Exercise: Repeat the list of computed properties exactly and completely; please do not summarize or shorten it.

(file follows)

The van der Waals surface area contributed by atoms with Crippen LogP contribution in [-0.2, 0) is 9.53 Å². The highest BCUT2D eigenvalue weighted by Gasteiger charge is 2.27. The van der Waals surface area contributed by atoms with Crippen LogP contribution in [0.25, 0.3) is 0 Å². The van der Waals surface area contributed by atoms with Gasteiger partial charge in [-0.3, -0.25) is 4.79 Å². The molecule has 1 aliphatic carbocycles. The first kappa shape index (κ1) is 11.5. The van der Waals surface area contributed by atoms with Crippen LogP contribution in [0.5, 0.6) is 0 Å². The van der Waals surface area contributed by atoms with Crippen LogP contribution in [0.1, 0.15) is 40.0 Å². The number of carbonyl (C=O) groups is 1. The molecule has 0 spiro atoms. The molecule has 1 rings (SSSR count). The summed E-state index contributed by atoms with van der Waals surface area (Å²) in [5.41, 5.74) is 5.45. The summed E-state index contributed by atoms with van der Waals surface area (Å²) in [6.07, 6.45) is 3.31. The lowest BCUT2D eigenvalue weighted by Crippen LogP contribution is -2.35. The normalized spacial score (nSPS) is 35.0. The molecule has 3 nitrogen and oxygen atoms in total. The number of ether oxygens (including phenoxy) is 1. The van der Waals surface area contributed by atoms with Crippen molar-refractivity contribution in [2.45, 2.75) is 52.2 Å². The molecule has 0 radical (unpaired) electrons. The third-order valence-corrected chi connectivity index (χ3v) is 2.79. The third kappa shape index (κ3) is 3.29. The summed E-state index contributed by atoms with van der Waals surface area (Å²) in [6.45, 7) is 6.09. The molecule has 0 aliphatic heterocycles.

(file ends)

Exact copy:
The van der Waals surface area contributed by atoms with Crippen LogP contribution in [-0.2, 0) is 9.53 Å². The highest BCUT2D eigenvalue weighted by Gasteiger charge is 2.27. The van der Waals surface area contributed by atoms with Crippen LogP contribution in [0.25, 0.3) is 0 Å². The van der Waals surface area contributed by atoms with Gasteiger partial charge in [-0.3, -0.25) is 4.79 Å². The molecule has 1 aliphatic carbocycles. The first kappa shape index (κ1) is 11.5. The van der Waals surface area contributed by atoms with Crippen LogP contribution in [0.5, 0.6) is 0 Å². The van der Waals surface area contributed by atoms with Crippen LogP contribution in [0.1, 0.15) is 40.0 Å². The number of carbonyl (C=O) groups is 1. The molecule has 0 spiro atoms. The molecule has 1 rings (SSSR count). The summed E-state index contributed by atoms with van der Waals surface area (Å²) in [5.41, 5.74) is 5.45. The summed E-state index contributed by atoms with van der Waals surface area (Å²) in [6.07, 6.45) is 3.31. The lowest BCUT2D eigenvalue weighted by Crippen LogP contribution is -2.35. The normalized spacial score (nSPS) is 35.0. The molecule has 3 nitrogen and oxygen atoms in total. The number of ether oxygens (including phenoxy) is 1. The van der Waals surface area contributed by atoms with Crippen molar-refractivity contribution in [2.45, 2.75) is 52.2 Å². The molecule has 0 radical (unpaired) electrons. The third-order valence-corrected chi connectivity index (χ3v) is 2.79. The third kappa shape index (κ3) is 3.29. The summed E-state index contributed by atoms with van der Waals surface area (Å²) in [6.45, 7) is 6.09. The molecule has 0 aliphatic heterocycles.